In-office dispensing can be the gateway towards greater convenience for patients, and increased revenue for clinics and healthcare providers. Through in-office dispensing, physicians and other healthcare professionals gain the ability to better track their patient’s prescriptions, help them commit to their medication regimen, and thus ensure better patient outcomes.

However, depending on the state they practice in, physicians and other professionals may face a series of hurdles before they can begin dispensing medication at the point of care. Different states require different certifications, registrations, and/or licenses.


Current State License and DEA Number

First and foremost, it’s important to understand that there are clear state-based limitations on what doctors can and cannot do when it comes to prescribing and selling medication.

Some states restrict direct dispensing by nurse practitioners, physician assistants, and other healthcare professionals. Other state-specific limitations also exist.

In most states, certain rules and regulations exist to limit who can utilize in-office direct dispensing. These rules can differ from state to state, with a few common regulations:

  • A DEA number that is address specific to the clinic medications will be dispensed from is mandatory to distribute scheduled drugs.
  • Valid and updated medical credentials are mandatory.
  • A state-specific license for distributing prescription drugs may be required.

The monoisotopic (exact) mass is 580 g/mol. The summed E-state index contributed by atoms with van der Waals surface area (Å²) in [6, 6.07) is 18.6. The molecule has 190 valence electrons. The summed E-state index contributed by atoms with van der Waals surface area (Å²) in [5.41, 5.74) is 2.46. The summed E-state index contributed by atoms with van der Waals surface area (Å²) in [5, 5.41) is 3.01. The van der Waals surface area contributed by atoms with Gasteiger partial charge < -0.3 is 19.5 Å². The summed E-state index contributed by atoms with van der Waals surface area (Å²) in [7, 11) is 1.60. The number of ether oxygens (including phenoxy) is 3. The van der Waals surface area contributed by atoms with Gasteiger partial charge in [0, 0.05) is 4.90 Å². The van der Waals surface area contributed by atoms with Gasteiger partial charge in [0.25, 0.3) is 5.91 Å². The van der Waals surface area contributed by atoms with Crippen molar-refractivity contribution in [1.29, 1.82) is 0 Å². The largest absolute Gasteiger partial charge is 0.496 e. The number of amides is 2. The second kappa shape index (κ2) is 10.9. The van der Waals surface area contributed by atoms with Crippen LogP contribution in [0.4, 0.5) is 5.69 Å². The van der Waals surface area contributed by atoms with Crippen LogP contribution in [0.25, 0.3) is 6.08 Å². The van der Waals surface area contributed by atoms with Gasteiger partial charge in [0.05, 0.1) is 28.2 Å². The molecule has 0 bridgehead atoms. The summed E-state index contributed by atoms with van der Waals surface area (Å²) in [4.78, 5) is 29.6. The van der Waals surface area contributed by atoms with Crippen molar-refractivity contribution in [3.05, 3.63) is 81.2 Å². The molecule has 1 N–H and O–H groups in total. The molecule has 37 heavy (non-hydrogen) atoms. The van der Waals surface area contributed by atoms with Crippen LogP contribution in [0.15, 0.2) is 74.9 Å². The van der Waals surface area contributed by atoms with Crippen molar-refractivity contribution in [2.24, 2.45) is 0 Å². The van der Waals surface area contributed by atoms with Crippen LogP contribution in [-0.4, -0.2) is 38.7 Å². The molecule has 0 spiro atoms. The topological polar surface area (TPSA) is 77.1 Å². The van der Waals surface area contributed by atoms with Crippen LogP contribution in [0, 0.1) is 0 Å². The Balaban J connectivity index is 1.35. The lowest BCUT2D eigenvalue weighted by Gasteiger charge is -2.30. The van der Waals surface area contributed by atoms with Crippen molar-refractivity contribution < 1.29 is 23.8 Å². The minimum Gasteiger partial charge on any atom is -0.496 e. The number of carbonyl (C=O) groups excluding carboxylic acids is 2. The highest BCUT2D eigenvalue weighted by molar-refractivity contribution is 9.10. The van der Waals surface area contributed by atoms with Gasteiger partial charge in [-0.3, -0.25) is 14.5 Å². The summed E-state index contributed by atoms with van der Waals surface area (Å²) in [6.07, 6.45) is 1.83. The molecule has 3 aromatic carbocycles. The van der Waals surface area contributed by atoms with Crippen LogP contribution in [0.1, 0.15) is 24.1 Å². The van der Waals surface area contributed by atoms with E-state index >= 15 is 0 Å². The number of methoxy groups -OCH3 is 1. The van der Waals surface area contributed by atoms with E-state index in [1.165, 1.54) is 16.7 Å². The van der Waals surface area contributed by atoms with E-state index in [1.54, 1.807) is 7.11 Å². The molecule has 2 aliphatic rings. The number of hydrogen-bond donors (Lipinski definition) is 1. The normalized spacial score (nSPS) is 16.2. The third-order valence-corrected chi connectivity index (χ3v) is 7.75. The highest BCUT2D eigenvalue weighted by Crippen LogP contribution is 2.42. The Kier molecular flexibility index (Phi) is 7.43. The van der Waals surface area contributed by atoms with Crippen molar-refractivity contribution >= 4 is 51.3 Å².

• Approval from a state Board of Pharmacy, or Medical Board may be required.


Meet State Regulations

Most medication dispensing programs are regulated at the state level. Each state has their own set of rules and guidelines to follow. Currently there are just a handful of states that do not allow physicians to fulfill medications in-office, or heavily restrict in-office dispensing, only clearing it in cases of emergency or when the nearest pharmacy is unreasonably far away.

Other states allow practitioners to prescribe medication at the point of care, if they meet all requirements. These requirements differ from state to state.

Common regulations among states include the following:

  • State-issued controlled substance dispensing license is required for those of you who wish to dispense Drug Enforcement Administration (DEA) scheduled drugs.
  • Nurse Practitioner or Physician Assistant credentials must be updated if you plan for them to dispense medication, which is predicated on whether your state allows this to begin with.
  • In addition to meeting these regulations, states may also require you to meet with the Board of Pharmacy for approval.


Bottom Line 

To directly dispense medication, a physician must have current credentials. But after certifications and licenses, there is no overhead save for the cost of medication. Through the right partner and supplier, physicians and other healthcare professionals can begin dispensing medication as soon as possible.

Here at Proficient Rx, we supply physicians with tools to help facilitate the management and sale of prescription medication. This can help you keep track of your patients’ medication adherence and minimize the inconvenience of acquiring medication elsewhere.

Proficient Rx specializes in providing physicians and healthcare professionals with the means and the resources to dispense their own medication. Through software dedicated to keeping track of inventory, dates, and patient prescriptions, to medication prepackaged and ready for sale, Proficient Rx aims to help doctors begin point-of-care dispensing in order to improve convenience for patients and improve revenue for doctors.